Pelvic organ prolapse is a fact of life for 1 in 3 women who have gone through childbirth, menopause or a hysterectomy.

It occurs when pelvic muscles become too weak to hold up a woman’s bladder, uterus or rectum, causing the organ to drop. Unfortunately, countless women suffer silently with its symptoms.

“Pelvic organ prolapse can severely impact physical activities and enjoyment of life. Sadly, many women do not seek medical help because they’re too embarrassed to talk about it,” said gynecologist Dr. Brian Nelson during a free health lecture held on Jan. 25 at the Boulder Jewish Community Center. “If you’re suffering, it’s important to get help.”

Symptoms of Pelvic Organ Prolapse

Dr. Nelson said symptoms of pelvic organ prolapse can include the following:

• The feeling of sitting on a small ball
• Frequent urination or inability to empty your bladder
• Difficulty emptying stool
• Difficult and painful sex
• Repeated bladder infections
• Protruding tissue
• Sensation of heaviness or pulling in the pelvis
• Lower backache
• Stress urinary incontinence (unintentional loss of urine during sudden movement or physical activity such as laughing, sneezing or running)

"Sometimes symptoms develop slowly. Other times it is abrupt, and women feel a sudden pop or tear," Dr. Nelson said. “Also, exercise tends to worsen the symptoms, especially running or jumping.”

What Causes the Organs to Prolapse?

According to Dr. Nelson, the number one risk factor for pelvic organ prolapse is vaginal delivery, which can cause damage to supporting pelvic tissues.

Other causes include:
• Loss of estrogen when aging
• Chronic coughing
• Frequent straining during bowel movements
• Obesity

How Is Pelvic Organ Prolapse Treated?

There are a variety of treatments for reducing the symptoms. They include physical therapy that focuses on proper pelvic floor muscle strengthening; biofeedback and electrical stimulation; adaptive measures such as aggressively treating constipation; or a vaginal pessary, which is an internal support device that holds the uterus in place.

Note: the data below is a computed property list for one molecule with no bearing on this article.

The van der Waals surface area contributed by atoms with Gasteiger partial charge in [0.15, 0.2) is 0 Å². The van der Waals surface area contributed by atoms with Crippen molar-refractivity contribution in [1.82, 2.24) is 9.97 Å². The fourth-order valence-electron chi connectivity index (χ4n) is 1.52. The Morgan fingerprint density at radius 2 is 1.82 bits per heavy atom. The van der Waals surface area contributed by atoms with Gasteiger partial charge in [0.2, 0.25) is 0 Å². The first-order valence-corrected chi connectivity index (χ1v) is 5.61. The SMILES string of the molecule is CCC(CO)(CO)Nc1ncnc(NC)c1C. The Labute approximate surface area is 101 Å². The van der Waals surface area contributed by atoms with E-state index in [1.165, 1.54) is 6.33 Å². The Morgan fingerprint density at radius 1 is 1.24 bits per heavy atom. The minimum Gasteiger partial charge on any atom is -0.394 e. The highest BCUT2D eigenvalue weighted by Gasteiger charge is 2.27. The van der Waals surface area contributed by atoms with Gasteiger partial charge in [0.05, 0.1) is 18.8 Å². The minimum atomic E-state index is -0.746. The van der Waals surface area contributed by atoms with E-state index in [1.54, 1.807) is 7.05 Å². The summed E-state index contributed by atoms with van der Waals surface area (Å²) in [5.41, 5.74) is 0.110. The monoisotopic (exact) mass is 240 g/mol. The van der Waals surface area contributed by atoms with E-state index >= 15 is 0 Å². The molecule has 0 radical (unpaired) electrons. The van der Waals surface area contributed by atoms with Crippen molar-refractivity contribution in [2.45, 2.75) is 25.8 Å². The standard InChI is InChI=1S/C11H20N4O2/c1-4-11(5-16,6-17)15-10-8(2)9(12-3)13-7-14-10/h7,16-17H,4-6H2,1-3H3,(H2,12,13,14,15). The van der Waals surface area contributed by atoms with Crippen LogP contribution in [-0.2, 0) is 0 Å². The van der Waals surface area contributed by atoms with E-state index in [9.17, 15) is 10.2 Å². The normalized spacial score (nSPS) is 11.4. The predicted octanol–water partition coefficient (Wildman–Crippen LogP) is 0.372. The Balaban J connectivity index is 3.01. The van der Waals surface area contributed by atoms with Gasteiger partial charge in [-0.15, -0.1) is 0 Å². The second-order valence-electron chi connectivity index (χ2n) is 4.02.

Dr. Nelson added, "Estrogen cream can also sometimes help. It makes the skin become more elastic, moist and thick and can potentially make a woman more comfortable.”

Surgical Treatment Options

About 11 percent of women with pelvic organ prolapse end up in surgery. Called sacrocolpopexy, the surgery involves using the patient’s own tissue or a mesh to lift and repair the dropped organ. The surgery can be performed through one large incision or minimally invasively using traditional laparoscopy or da Vinci® robotic surgery.

“The da Vinci is a robotic-assisted surgical device. The surgeon is 100 percent in control of it at all times,” Dr. Nelson said. “With the da Vinci, I can operate through a few small incisions using miniature instruments that translate my hand movements into smaller, precise movements. It also has a tiny, high-definition, 3D camera that allows for depth perception, which is a capability a surgeon doesn’t have with traditional laparoscopic surgery.”

Compared to open surgery, da Vinci sacrocolpopexy offers important benefits, including significantly less pain, less blood loss, less scarring, shorter surgery recovery time and a faster return to normal daily activities.

If you suffer from symptoms of pelvic organ prolapse, schedule a consultation with Dr. Brian Nelson by calling 303-776-1234.

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